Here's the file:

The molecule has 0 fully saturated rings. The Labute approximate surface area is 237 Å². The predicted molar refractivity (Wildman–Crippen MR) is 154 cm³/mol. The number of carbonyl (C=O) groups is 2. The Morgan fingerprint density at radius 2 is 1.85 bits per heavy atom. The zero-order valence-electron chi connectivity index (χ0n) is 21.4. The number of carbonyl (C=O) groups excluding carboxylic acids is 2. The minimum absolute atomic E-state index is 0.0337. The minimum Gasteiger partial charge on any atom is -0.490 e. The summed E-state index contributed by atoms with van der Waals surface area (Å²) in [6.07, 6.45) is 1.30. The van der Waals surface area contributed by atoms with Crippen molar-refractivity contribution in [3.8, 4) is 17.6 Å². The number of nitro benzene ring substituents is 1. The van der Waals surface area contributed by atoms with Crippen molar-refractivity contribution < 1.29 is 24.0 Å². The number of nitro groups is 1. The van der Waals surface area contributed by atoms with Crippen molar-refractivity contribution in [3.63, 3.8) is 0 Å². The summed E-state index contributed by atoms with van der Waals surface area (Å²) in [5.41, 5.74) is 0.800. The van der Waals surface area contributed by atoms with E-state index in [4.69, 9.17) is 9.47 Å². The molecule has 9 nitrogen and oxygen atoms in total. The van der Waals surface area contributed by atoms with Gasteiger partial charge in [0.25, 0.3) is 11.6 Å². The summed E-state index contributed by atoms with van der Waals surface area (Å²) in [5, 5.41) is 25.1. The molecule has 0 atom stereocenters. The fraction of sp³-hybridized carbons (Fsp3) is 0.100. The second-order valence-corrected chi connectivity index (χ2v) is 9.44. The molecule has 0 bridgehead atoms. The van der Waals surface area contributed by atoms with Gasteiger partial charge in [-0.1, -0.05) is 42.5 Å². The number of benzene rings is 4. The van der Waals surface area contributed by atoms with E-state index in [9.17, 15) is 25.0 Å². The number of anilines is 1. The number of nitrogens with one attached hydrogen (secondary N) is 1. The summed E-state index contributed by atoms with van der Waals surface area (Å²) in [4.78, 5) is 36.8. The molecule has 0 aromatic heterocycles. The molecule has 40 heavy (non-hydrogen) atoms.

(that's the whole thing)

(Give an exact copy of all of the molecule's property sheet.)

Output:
The molecule has 0 fully saturated rings. The Labute approximate surface area is 237 Å². The predicted molar refractivity (Wildman–Crippen MR) is 154 cm³/mol. The number of carbonyl (C=O) groups is 2. The Morgan fingerprint density at radius 2 is 1.85 bits per heavy atom. The zero-order valence-electron chi connectivity index (χ0n) is 21.4. The number of carbonyl (C=O) groups excluding carboxylic acids is 2. The minimum absolute atomic E-state index is 0.0337. The minimum Gasteiger partial charge on any atom is -0.490 e. The summed E-state index contributed by atoms with van der Waals surface area (Å²) in [6.07, 6.45) is 1.30. The van der Waals surface area contributed by atoms with Crippen molar-refractivity contribution in [3.8, 4) is 17.6 Å². The number of nitro benzene ring substituents is 1. The van der Waals surface area contributed by atoms with Crippen molar-refractivity contribution < 1.29 is 24.0 Å². The number of nitro groups is 1. The van der Waals surface area contributed by atoms with Crippen molar-refractivity contribution in [3.63, 3.8) is 0 Å². The summed E-state index contributed by atoms with van der Waals surface area (Å²) in [5.41, 5.74) is 0.800. The van der Waals surface area contributed by atoms with E-state index in [4.69, 9.17) is 9.47 Å². The molecule has 9 nitrogen and oxygen atoms in total. The van der Waals surface area contributed by atoms with Gasteiger partial charge in [0.25, 0.3) is 11.6 Å². The summed E-state index contributed by atoms with van der Waals surface area (Å²) in [5, 5.41) is 25.1. The molecule has 0 atom stereocenters. The fraction of sp³-hybridized carbons (Fsp3) is 0.100. The second-order valence-corrected chi connectivity index (χ2v) is 9.44. The molecule has 0 bridgehead atoms. The van der Waals surface area contributed by atoms with Gasteiger partial charge in [-0.1, -0.05) is 42.5 Å². The number of benzene rings is 4. The van der Waals surface area contributed by atoms with E-state index in [9.17, 15) is 25.0 Å². The number of anilines is 1. The number of nitrogens with one attached hydrogen (secondary N) is 1. The summed E-state index contributed by atoms with van der Waals surface area (Å²) in [4.78, 5) is 36.8. The molecule has 0 aromatic heterocycles. The molecule has 40 heavy (non-hydrogen) atoms.